Recognition is important at a sales meeting, and excitement is the emotion. Cisco has a Chairman’s Club of the top 200 salespeople, who used to walk across the stage, shake hands with the CEO and get their photos taken – all in front of thousands in the audience. For 2012, Veale worked with the executive teams to get approval to pre-announce to the winners that they had won before the event actually happened. “We brought them in with local executives, and corporate execs were connected via Telepresence or Webex, and we told them ‘You’re a winner,’ and we used the technology to capture those reactions,” explains Veale. “The reactions were turned into a video montage we played as their names were being shared during the event for everyone to see. It really worked. Seeing the winners’ reactions and hearing how they felt about winning, really brought the emotion into it. The team also made a blooper video that was very fun.”
Cisco also created a “sales winner appreciation” tool that allowed attendees to send congratulations, high-fives and bear hugs to the winners. These were accessible from mobile devices, so even those watching from satellite locations could join in. Additionally, a “team appreciation” engagement was introduced which enabled anyone to honor their team with a user-generated digital e-card. Attendees selected team attributes, team members and regional affiliations, and then entered a text message and/or uploaded a personal video. A back-end engine dynamically inserted photos of team members, regionalized b-roll, and attributes dynamically created by a group of dancers in silhouette into a video e-card, then notifying team members to view their appreciation accordingly. This system was open to attendees prior to the event and could be used to appreciate anyone or team in the company, not just salespeople. The result? A record number of people logging into the environment prior to the event—another objective – and 43 percent of the audience received an appreciation before or during the event. The messages and videos were featured for everyone to see.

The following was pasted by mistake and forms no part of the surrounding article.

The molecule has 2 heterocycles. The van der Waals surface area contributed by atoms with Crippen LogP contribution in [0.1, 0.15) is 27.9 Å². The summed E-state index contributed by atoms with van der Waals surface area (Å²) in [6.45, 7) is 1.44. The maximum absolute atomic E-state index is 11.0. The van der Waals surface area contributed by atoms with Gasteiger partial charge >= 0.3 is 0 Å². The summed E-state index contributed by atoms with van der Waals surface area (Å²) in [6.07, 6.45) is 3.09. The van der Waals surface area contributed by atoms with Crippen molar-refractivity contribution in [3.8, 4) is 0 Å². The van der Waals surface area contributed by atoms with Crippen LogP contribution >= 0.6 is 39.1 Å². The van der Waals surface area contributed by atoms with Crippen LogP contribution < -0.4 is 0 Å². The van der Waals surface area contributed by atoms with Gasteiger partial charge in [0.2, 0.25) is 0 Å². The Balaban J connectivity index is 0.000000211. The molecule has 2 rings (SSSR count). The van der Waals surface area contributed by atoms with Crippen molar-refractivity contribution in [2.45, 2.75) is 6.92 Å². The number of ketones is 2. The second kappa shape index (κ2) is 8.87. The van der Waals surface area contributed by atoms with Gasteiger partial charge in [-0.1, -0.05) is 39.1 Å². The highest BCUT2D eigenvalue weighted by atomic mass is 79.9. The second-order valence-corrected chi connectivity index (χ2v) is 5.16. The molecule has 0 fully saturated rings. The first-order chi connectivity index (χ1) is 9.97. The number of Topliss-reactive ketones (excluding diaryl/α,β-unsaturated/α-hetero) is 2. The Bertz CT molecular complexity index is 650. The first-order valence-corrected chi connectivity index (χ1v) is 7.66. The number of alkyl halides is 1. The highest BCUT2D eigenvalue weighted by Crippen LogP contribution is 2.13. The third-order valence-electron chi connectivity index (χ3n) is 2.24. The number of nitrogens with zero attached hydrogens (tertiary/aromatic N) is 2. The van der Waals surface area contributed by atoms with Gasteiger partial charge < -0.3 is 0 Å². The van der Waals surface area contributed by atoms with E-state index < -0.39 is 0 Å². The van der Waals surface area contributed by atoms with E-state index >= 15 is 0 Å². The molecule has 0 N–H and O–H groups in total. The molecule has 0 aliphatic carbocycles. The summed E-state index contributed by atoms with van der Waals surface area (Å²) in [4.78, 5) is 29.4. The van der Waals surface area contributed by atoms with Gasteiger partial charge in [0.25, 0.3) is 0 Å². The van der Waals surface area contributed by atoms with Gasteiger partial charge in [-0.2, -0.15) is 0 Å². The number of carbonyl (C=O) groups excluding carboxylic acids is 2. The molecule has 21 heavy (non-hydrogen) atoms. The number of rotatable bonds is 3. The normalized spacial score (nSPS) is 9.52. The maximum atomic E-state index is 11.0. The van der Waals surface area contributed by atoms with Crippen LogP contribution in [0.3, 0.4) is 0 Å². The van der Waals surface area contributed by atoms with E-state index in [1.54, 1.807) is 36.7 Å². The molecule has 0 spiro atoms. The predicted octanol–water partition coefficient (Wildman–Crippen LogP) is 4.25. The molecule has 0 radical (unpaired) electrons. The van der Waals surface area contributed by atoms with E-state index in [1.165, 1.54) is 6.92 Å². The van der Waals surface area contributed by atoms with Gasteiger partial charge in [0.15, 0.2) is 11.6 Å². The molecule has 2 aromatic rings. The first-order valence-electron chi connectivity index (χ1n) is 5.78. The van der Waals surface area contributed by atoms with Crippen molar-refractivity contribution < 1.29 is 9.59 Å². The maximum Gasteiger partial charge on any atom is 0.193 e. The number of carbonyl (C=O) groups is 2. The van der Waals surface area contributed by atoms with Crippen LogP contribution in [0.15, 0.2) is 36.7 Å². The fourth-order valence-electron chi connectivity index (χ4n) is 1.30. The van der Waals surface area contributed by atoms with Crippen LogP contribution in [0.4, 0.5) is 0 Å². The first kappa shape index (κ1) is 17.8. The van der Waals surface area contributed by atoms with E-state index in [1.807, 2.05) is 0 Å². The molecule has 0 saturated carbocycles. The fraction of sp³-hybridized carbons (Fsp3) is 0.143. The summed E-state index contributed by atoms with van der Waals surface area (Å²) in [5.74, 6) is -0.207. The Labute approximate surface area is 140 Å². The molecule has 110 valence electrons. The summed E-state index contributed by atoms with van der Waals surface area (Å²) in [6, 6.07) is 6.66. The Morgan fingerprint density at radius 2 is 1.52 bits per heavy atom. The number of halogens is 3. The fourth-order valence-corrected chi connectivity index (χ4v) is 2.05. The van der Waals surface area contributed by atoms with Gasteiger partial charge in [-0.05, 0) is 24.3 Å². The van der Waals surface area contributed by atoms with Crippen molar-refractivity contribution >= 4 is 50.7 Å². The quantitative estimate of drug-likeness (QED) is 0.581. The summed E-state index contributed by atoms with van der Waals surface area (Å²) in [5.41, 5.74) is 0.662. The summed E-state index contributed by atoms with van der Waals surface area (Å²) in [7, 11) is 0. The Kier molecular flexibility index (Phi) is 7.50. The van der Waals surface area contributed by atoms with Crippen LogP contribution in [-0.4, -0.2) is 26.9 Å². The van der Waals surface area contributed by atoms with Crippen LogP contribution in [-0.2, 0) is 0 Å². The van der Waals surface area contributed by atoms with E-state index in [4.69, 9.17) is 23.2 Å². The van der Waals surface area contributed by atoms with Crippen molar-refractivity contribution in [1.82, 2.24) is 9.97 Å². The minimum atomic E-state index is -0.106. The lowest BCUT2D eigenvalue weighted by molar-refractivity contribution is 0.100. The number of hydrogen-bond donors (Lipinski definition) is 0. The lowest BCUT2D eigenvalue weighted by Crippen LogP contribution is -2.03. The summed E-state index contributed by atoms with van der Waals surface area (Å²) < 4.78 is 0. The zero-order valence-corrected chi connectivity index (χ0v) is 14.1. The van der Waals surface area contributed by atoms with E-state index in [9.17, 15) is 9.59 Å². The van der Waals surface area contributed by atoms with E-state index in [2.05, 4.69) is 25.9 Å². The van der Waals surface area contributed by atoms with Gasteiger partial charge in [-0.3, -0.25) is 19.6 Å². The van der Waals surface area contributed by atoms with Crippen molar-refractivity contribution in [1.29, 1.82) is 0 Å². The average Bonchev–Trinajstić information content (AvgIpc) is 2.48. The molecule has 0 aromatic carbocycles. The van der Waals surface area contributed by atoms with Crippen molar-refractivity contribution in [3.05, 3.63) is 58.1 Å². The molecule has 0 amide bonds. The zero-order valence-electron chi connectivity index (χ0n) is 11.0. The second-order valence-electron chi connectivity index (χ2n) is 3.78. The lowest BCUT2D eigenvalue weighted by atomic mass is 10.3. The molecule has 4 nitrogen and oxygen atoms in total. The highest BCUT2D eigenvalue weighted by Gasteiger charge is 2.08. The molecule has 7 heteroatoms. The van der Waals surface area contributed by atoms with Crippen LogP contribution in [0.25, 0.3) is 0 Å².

“Almost fifty percent of the audience got some love, and that’s just a huge, huge number,” notes Veale.
Fifty-six percent of attendees were also “connected to.” The connection tool allowed attendees to find others based on profile questions. Depending on where they were attending, they could see who else was attending a local celebration party so they could meet face-to-face.
After the event, attendees could download theses contacts into their personal contact manager – something which 85 percent of attendees did – another indicator of engagement.
Veale’s team has been working to shift the perception that ‘people don’t know how to network in digital formats,’ and the work is paying off with large increases in ‘effectiveness-of-networking’ scores in post-event surveys.
Next on the GSX team’s list for innovation is the mobile experience. Like all events, the percent of attendees wanting to connect via their mobile devices is growing rapidly and developing a high quality, highly secure mobile experience will require a good deal of planning and resource. Of course they’ll also be looking to continue the growth in the emotional engagement as well. We look forward to learning more from Cisco’s innovative digital event strategies.